Sleep is increasingly recognised as the third pillar of good health, along side diet and exercise. Poor sleep quality and sleep deficiency are linked to a number of serious health problems, including depression and cardiovascular disease, as well as impaired alertness and neurocognitive functioning, reduced productivity and increased accident risk.
Our research program aims to investigate the role of the internal biological clock in the regulation of the sleep-wake cycle, and how disruption of the clock leads to sleep disorders and other physiological consequences (for example, in shift workers). We are developing novel treatment approaches for sleep disorders that are caused by biological clock disruption. These include light and melatonin treatments. We are also investigating the contribution of sleep disturbances and fatigue to mood disorders and impaired cognition in clinical populations.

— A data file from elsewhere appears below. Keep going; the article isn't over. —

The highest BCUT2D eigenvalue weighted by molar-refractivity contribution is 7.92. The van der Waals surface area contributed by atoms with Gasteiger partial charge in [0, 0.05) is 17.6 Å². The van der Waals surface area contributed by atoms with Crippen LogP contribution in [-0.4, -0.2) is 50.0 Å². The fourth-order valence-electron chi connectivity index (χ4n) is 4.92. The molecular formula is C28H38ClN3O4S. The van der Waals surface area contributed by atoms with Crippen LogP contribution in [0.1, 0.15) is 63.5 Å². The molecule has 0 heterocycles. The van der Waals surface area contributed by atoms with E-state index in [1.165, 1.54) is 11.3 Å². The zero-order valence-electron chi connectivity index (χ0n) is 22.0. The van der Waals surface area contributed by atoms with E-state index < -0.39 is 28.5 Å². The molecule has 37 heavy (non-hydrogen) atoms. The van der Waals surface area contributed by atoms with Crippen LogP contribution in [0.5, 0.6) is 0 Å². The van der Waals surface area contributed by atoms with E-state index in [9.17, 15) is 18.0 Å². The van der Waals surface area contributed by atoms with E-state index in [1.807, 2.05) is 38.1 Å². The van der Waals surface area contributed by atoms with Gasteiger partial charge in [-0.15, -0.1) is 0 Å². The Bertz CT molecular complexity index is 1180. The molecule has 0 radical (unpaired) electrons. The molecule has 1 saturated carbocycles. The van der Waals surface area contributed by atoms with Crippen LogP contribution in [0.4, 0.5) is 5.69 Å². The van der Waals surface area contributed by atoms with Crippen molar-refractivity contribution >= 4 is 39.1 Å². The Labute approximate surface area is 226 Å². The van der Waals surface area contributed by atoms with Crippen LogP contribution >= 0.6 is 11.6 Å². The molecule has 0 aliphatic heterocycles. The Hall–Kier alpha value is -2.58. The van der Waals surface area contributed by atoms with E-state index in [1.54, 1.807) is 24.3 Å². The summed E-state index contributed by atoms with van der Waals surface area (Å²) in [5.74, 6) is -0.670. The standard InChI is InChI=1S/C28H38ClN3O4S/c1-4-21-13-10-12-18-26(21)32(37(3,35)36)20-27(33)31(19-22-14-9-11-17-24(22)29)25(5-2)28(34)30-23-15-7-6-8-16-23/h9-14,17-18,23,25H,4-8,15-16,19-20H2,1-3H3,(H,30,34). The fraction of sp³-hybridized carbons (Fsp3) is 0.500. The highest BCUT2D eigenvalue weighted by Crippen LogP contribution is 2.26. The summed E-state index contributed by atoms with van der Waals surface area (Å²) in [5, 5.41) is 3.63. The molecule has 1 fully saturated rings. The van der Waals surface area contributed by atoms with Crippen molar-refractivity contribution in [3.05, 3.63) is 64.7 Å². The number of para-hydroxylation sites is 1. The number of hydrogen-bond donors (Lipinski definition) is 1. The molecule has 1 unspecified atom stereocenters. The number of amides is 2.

Sleep loss and impaired alertness adversely affect occupational safety, health and productivity, and also road safety. About 20 percent of serious car crash injuries are associated with driver sleepiness. Our research is examining innovative technologies to monitor alertness in occupational and transportations settings, and is developing and testing intervention strategies aimed at reducing the burden associated with impaired alertness in these contexts.
2011-present President, Australasian Sleep Association
2011-present Director of Undergraduate Programs, School of Psychology and Psychiatry